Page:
Cruise ship discharge bill approved

New waivers allow vessels to delay requirements set by voters in 2006

Posted: Wednesday, April 22, 2009

ANCHORAGE - The Alaska Legislature has given cruise ships a chance to delay water discharge requirements put in place three years ago by a citizen's initiative. Clean water advocates hope the opportunity is short-lived.

Waivers could be in place through 2015 unless technology is available for vessels to meet standards. A sponsor of the 2006 initiative, Gershon Cohen of Haines, said that could happen well before the new law allowing waivers expires.

"Nobody's saying you're going to get a pass until 2015," Cohen said.

Alaska voters in 2006 approved a cruise ship initiative fought by the industry that established a $50 passenger head tax and an "Ocean Ranger" program to monitor safety, environmental compliance and sanitation.

The measure also established wastewater dumping regulations that require cruise ships to meet state water quality standards. The measure applied to treatment of a ship's "gray water," from showers, sinks, washing machines and galleys, and "black water" from toilets.

Critics said the requirement was tougher than discharges from shore-based treatment facilities such as mines, municipal sewage plants and seafood processors, which meet standards after the discharge has become diluted.

Vessels have had particular difficulty in meeting the standard for ammonia and three metals: coppery, nickel and zinc.

Vessels operating in Alaska waters can avoid the regulations simply by moving three miles away from state coastline into federal waters. In some cases, because of islands, that means traveling 12 miles from the mainland. That means less time for tourists and crew members to spend money in ports.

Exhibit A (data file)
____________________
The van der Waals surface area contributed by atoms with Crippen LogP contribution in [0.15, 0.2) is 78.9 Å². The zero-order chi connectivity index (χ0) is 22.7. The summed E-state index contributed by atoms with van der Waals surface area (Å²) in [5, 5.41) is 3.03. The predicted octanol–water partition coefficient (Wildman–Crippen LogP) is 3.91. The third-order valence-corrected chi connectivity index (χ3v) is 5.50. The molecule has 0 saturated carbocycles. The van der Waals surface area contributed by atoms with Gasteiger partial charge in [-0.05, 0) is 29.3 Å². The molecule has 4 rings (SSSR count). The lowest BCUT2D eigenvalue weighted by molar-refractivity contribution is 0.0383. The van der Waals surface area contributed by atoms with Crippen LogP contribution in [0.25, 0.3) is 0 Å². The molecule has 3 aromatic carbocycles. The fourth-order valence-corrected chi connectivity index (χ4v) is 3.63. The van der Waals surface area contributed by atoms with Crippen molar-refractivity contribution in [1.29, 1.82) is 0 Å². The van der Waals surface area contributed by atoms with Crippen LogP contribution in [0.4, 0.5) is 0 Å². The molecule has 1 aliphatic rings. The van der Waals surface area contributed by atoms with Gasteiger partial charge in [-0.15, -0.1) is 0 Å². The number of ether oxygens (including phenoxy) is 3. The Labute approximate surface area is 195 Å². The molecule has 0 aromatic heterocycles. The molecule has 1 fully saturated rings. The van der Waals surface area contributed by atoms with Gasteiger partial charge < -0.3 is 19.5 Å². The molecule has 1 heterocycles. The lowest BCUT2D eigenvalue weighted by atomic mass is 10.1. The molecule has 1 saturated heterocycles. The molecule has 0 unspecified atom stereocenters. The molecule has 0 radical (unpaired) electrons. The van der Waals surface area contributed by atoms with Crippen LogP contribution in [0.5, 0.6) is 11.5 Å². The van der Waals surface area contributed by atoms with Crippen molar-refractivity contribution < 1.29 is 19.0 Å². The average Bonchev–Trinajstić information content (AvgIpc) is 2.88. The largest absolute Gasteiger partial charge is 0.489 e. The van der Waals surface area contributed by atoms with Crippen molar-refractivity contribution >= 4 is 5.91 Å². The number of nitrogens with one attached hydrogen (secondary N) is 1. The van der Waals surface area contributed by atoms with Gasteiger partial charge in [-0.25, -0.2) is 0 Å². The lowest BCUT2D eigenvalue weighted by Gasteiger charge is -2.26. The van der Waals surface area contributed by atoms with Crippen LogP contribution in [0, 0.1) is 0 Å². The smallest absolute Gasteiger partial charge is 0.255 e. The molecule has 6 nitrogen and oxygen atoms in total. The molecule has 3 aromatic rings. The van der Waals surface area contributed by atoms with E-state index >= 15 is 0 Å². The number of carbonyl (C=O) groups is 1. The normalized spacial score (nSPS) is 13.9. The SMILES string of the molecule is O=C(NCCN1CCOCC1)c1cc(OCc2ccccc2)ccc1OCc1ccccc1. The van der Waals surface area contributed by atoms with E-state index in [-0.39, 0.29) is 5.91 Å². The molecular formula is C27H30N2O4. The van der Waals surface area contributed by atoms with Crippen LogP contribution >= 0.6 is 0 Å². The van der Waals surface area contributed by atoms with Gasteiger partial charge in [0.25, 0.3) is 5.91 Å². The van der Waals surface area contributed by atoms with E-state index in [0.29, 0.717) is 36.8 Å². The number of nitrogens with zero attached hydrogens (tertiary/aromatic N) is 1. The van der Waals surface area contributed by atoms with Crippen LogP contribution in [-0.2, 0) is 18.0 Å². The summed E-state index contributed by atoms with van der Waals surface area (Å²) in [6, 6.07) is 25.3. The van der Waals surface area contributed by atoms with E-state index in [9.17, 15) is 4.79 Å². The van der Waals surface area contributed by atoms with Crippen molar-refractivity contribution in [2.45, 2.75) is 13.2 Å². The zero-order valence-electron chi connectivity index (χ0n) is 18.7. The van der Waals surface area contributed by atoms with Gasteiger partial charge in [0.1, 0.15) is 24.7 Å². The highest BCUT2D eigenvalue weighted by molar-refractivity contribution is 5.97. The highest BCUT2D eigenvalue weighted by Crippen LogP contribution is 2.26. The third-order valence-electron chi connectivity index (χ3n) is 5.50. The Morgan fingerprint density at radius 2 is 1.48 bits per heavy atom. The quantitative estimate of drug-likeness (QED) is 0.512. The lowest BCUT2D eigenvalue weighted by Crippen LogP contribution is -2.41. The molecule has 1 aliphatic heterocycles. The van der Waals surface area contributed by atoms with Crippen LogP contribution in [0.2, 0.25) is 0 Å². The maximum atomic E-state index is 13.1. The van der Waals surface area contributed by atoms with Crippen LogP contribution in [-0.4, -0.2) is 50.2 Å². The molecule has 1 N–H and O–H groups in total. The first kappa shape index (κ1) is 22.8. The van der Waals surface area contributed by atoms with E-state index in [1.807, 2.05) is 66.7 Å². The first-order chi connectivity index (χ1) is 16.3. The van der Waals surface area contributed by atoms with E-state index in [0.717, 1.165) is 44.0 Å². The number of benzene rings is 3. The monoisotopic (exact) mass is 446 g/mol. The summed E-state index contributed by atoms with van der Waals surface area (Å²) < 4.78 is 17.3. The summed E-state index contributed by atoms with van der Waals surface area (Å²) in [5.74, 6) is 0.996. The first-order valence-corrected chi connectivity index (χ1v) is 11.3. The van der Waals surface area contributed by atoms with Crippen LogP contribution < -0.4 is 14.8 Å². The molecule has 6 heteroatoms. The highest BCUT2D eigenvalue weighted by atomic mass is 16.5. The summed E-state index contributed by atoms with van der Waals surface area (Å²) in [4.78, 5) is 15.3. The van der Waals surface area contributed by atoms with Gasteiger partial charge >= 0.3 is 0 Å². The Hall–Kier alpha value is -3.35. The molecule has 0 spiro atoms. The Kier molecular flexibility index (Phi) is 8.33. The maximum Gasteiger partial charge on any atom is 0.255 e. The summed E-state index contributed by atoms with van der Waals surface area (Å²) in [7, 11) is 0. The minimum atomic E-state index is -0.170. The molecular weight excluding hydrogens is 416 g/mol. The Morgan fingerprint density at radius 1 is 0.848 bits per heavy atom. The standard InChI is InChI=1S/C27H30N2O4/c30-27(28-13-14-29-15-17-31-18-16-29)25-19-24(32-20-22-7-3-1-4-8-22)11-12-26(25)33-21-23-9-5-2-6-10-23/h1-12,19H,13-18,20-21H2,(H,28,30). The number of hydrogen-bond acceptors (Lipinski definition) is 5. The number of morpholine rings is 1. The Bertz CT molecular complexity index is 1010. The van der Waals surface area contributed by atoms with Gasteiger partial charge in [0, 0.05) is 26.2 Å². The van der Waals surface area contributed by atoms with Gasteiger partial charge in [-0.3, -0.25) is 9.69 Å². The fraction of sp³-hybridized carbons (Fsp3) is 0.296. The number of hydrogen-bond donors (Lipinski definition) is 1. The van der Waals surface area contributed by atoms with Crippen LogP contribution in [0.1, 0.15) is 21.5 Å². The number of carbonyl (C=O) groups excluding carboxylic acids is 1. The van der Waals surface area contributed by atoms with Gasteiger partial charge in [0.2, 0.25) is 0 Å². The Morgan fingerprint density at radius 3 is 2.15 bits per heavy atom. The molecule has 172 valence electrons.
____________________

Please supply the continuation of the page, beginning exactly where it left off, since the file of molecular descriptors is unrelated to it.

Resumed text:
House Bill 134, sponsored by Rep. John Harris, R-Valdez, started out as a measure that would have allowed ships to dump treated water in mixing zones, diluting discharge before water quality measurements were made.

As originally written, vessels could have applied for waivers indefinitely until technology was available to meet the standards.

The final version of the bill, which has not yet reached the desk of Gov. Sarah Palin, takes it off the books in 2015. Cruise ships will still be required to meet the water standard at the point of discharge. Applications for new waivers could be denied if other vessels have demonstrated they can meet the standards, Cohen said.

More than 800 samples were taken last year from about 18 cruise ships, Cohen said.

"One-third of the time they were within the limits using their existing technology," he said. "That proves they are extremely close to meeting all the standards all the time."

If one company's vessels meet the standards, he said, others will be required to do at least as well.

Former state Sen. John Binkley, president of the Alaska Cruise Association, said cruise lines would be happy to adopt affordable new technology to meet the standards if it were available.

"There's nothing dependable that gets us to those levels," he said. "Occasionally we hit them, but we're not sure why there are anomalies in the system."

Binkley said the new law will give regulators considering waivers some flexibility in deciding what is acceptable, depending on the receiving water, whether a vessel is moving and what kind of marine life is nearby.

He praised a provision of the bill that sets up a science panel to advise the department on new technology.

"You can't do it just when a salesman comes up," he said.

Lynn Kent, director of the Division of Water, said three-year waiver permits likely would be issued in 2010, with a new technology review conference scheduled for 2012. The practical effect is that tougher enforcement likely could not take place until new permits are considered in 2013.

It's not just new technology that affects discharges, she said. Solutions might be as simple as treating water taken on by vessels. Humans can handle more copper in drinking water than fish, she said.

The agency has required evaluation of products used on ships. Some companies are retrofitting vessels to remove pipe that adds metal to their wastewater.

"It's not always just treatment at the end," she said.

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